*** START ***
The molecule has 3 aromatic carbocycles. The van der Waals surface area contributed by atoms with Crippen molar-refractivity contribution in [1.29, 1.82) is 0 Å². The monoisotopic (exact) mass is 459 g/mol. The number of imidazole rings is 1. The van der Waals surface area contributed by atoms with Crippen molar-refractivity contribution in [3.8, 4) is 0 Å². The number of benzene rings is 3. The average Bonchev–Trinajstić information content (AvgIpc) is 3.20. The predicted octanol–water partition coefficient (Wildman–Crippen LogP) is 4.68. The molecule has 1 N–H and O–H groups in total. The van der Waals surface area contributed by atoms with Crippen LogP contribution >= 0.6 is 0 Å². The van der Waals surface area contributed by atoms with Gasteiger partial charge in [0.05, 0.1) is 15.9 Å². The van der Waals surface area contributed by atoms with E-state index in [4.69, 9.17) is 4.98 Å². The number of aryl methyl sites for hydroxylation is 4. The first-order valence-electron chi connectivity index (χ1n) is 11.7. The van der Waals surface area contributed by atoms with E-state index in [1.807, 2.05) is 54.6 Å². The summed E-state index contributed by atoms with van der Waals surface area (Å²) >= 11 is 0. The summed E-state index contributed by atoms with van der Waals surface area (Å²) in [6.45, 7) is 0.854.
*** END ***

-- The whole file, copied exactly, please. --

The molecule has 3 aromatic carbocycles. The van der Waals surface area contributed by atoms with Crippen molar-refractivity contribution in [1.29, 1.82) is 0 Å². The monoisotopic (exact) mass is 459 g/mol. The number of imidazole rings is 1. The van der Waals surface area contributed by atoms with Crippen molar-refractivity contribution in [3.8, 4) is 0 Å². The number of benzene rings is 3. The average Bonchev–Trinajstić information content (AvgIpc) is 3.20. The predicted octanol–water partition coefficient (Wildman–Crippen LogP) is 4.68. The molecule has 1 N–H and O–H groups in total. The van der Waals surface area contributed by atoms with Crippen LogP contribution >= 0.6 is 0 Å². The van der Waals surface area contributed by atoms with Gasteiger partial charge in [0.05, 0.1) is 15.9 Å². The van der Waals surface area contributed by atoms with E-state index in [4.69, 9.17) is 4.98 Å². The number of aryl methyl sites for hydroxylation is 4. The first-order valence-electron chi connectivity index (χ1n) is 11.7. The van der Waals surface area contributed by atoms with E-state index in [1.807, 2.05) is 54.6 Å². The summed E-state index contributed by atoms with van der Waals surface area (Å²) >= 11 is 0. The summed E-state index contributed by atoms with van der Waals surface area (Å²) in [6.45, 7) is 0.854.